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CAR-T cell therapy could drive a ‘revolution’ in cancer treatments

| | February 28, 2018

[T]he United States Food and Drug Administration (FDA) made the landmark decision to approve two ‘drugs’ that use CAR-T cell therapy – the injection of engineered immune cells into patients – to treat blood cancers. First, in August 2017 it approved Kymriah, a treatment developed by drug company Novartis for acute lymphoblastic leukemia (ALL) in children and young adults. Then in October 2017 it licensed Yescarta, a Gilead Sciences drug for adult diffuse large B-cell lymphoma.

The FDA’s decision heralds a new era of personalised cancer treatment. By using the patient’s own cells, CAR-T cell therapy makes it unlikely that tissue will be rejected. Additionally, the one-off infusion gets around the problem of multiple treatment rounds that characterise other cancer drugs, like chemotherapy. There are fewer side effects, and researchers have also proved its longevity: results from a clinical trial of Kymriah released in February show that 76 per cent of the cancer patients survived for a year or more, something unheard of with other treatments.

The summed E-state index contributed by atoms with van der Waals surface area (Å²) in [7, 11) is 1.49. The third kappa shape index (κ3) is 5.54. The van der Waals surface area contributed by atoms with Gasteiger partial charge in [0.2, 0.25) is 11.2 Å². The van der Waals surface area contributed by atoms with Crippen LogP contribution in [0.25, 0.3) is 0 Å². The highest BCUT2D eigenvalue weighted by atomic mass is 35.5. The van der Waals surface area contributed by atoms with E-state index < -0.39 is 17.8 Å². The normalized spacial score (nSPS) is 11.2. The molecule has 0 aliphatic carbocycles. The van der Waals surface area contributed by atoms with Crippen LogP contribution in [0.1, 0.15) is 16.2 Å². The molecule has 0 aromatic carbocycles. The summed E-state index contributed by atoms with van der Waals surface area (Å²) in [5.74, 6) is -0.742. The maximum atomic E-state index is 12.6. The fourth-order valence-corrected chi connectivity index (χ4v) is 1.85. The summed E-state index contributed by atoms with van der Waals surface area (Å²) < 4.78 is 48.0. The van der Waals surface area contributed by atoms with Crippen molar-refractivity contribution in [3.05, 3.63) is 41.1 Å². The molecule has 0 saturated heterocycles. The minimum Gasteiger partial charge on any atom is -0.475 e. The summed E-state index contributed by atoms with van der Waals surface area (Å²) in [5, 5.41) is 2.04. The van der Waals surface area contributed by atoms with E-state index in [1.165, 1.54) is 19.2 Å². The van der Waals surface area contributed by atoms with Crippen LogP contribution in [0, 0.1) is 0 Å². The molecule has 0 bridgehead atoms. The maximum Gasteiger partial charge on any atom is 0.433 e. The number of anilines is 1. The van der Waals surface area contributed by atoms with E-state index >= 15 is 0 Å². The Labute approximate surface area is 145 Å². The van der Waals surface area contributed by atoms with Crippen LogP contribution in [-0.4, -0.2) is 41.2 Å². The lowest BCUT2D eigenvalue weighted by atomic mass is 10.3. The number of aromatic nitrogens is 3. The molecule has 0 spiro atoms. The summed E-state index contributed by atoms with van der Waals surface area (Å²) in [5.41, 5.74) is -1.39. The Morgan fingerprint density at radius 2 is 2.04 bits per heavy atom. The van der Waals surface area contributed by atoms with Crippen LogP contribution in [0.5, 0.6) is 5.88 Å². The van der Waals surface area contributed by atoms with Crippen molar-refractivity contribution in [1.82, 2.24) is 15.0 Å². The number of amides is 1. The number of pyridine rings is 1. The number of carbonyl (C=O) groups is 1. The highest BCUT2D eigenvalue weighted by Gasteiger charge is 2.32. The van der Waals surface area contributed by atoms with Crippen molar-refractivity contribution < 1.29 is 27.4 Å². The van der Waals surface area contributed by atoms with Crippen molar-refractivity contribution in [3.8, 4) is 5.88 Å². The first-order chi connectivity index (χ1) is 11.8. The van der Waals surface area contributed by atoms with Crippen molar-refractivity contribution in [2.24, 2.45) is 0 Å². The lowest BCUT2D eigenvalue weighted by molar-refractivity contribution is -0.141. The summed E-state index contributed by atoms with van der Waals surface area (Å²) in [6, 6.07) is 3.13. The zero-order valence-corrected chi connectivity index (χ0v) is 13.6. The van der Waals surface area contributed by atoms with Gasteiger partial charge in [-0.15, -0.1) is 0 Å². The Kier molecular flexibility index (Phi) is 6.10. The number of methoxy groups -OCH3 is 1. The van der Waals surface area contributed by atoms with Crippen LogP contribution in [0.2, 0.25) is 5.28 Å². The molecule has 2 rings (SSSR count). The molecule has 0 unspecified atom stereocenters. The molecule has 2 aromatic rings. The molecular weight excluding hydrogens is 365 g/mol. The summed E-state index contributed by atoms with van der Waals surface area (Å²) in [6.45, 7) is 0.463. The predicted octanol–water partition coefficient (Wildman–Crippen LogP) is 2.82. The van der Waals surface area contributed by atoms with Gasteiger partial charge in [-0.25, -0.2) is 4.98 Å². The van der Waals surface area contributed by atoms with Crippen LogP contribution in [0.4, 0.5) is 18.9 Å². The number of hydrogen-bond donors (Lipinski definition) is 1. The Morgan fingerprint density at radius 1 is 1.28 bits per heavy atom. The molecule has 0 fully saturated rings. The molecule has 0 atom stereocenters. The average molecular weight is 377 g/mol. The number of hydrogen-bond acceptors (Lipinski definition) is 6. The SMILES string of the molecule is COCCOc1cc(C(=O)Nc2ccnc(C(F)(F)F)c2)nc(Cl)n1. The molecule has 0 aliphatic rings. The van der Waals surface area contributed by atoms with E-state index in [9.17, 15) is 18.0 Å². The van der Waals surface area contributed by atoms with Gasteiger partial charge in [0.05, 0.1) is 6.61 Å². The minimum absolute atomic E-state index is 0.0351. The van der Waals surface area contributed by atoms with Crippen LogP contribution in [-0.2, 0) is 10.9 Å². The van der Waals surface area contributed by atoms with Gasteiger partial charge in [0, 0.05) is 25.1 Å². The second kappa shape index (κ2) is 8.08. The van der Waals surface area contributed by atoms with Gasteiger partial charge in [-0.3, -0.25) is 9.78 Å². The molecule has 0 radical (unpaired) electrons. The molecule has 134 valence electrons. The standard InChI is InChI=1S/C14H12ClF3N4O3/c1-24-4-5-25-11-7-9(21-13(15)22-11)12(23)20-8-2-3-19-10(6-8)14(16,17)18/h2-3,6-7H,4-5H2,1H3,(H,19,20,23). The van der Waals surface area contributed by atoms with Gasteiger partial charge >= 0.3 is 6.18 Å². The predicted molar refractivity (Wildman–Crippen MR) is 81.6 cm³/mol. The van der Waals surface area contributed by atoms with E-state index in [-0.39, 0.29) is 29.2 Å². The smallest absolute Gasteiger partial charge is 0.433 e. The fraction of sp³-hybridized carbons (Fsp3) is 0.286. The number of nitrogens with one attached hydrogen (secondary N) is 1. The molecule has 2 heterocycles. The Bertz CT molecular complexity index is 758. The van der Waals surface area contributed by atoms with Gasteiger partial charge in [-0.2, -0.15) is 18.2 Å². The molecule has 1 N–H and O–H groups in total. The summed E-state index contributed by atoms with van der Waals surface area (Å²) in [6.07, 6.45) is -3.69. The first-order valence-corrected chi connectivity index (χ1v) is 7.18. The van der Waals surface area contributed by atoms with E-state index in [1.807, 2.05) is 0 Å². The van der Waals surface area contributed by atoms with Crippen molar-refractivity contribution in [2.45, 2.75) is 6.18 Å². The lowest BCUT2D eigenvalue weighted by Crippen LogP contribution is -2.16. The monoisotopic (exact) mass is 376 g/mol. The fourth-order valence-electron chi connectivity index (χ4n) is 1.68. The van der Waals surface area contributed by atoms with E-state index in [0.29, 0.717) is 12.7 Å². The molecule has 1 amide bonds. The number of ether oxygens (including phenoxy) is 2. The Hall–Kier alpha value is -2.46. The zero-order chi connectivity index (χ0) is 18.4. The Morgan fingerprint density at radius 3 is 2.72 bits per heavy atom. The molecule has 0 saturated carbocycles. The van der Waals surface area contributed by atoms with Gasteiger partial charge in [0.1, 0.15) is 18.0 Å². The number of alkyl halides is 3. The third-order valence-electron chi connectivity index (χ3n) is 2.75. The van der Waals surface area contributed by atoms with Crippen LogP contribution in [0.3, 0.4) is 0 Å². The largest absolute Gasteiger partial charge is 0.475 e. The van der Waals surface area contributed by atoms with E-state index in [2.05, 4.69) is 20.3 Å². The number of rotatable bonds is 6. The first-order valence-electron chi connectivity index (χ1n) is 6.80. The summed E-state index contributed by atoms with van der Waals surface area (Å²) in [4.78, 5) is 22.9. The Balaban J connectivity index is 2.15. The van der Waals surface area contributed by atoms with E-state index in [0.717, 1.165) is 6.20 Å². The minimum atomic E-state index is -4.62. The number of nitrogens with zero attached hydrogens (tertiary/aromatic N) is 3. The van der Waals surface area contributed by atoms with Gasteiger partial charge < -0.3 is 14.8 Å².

[Immunotherapist Bruce] Levine predicts that the next FDA approvals will be for myeloma, a bone marrow cancer for which therapy development is currently underway. Next up will be tumour-based cancers.

[T]o reach more people, it undoubtedly needs to get cheaper. Levine thinks that as more gene therapies are developed, it should drive a revolution in the way we manufacture these drugs.

Read full, original post: Gene-modification is the next frontier in the fight against cancer

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